Lynette Nusbacher argues in her recent blog post on this website: A thousand words: pictures and narratives in Gaza that it doesn’t matter whether the (false) allegations affixed to the photo posted by Khulood Badawi represent the truth. The truth, says Nusbacher, is irrelevant. What’s important here, says she, is the narrative. And the narrative of the Gazans makes for better reading than that of the Israelis.
Maybe that sounded very intelligent to some readers. I don’t know. But to my mind, Nusbacher’s piece is filled with semantic double-speak or, to put it in better words than I could ever generate, the author is, “Full of sound and fury [albeit very intellectual sound and fury] signifying nothing.”
Yes, she sounds reasonable, logical. But her proposed idea doesn’t really make any logical sense.
I’ll give her this: It is true that everyone needs a narrative. However, the truth is NEVER irrelevant because we have a choice. We have a choice between writing an honest narrative that reflects the realities on the ground or a complete fiction.
The “Palestinian” narrative is a fiction filled with maudlin prose that reflects nothing so much as a wish to pull the wool over the eyes of the public. This narrative insults the intelligence by not even caring whether it stands up to scrutiny, because it has no need to do so: the world embraces this sordid narrative no matter what. This narrative generates ratings in the mainstream media.
The Israeli narrative, on the other hand, is one of honest soul-searching, a non-fiction narrative of perseverance in the face of world condemnation and a refusal to resort to lies and hyperbole. The Israeli narrative represents the wish for peace illustrated by facts on the ground. By throwing 8,000 of our own people out of their homes, unilaterally, for the sake of peace, only to be met with 8,000 rockets in 7 years.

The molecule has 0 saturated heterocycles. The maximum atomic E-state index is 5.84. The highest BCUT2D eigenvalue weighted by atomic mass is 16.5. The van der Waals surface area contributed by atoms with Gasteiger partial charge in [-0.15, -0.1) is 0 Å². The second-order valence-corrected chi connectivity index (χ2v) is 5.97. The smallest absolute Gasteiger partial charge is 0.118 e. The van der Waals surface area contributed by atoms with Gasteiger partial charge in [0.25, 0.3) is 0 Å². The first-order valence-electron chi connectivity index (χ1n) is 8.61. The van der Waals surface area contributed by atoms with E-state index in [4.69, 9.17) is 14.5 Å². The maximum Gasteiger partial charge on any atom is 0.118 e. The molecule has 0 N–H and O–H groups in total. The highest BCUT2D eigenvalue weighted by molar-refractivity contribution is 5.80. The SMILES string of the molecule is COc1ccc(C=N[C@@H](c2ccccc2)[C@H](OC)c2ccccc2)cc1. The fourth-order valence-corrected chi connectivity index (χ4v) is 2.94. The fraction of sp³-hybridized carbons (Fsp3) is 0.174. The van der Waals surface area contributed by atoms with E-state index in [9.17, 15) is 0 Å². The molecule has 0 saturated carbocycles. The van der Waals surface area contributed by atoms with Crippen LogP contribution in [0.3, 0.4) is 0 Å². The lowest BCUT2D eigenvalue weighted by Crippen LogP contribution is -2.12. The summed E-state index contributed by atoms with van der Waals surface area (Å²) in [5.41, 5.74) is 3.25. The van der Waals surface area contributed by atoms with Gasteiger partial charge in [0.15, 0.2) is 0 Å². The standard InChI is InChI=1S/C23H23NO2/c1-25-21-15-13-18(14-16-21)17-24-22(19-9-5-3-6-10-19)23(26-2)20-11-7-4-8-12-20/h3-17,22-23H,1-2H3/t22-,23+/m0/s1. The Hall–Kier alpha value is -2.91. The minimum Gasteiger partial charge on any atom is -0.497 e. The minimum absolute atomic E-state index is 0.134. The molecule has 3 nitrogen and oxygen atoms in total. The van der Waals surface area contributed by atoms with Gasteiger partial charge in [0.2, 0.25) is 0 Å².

And all during this time, as usual, we are condemned by the UN and the world at large. Even the leader of our supposedly greatest ally puts his feet up on the desk when receiving our Prime Minister, denies us of photo opps, and serves non-Kosher food to our dignitaries. We heeled to an imposed building freeze, though there were supposed to be no preconditions to negotiations, and then when the other side refused to meet with us, we were told that we “better come to the damn table.”
But throughout this time we kept our side of things clean. We avoided the ugliness of telling an untrue narrative. I am quite happy to stick with my Israeli narrative and proud not to resort to dishonesty and distortions just to drive home a point. Israel will stick to the truth whether or not she persuades the public of the justness of her cause, whether or not her narrative succeeds in winning hearts and minds.
It is crucial that the success or failure of Israel’s narrative not be viewed through the lens of its reception by the public but by its integrity. Otherwise we imperil the collective soul of our nation. We must not sell our soul for a good storyline or we lose our reason for being.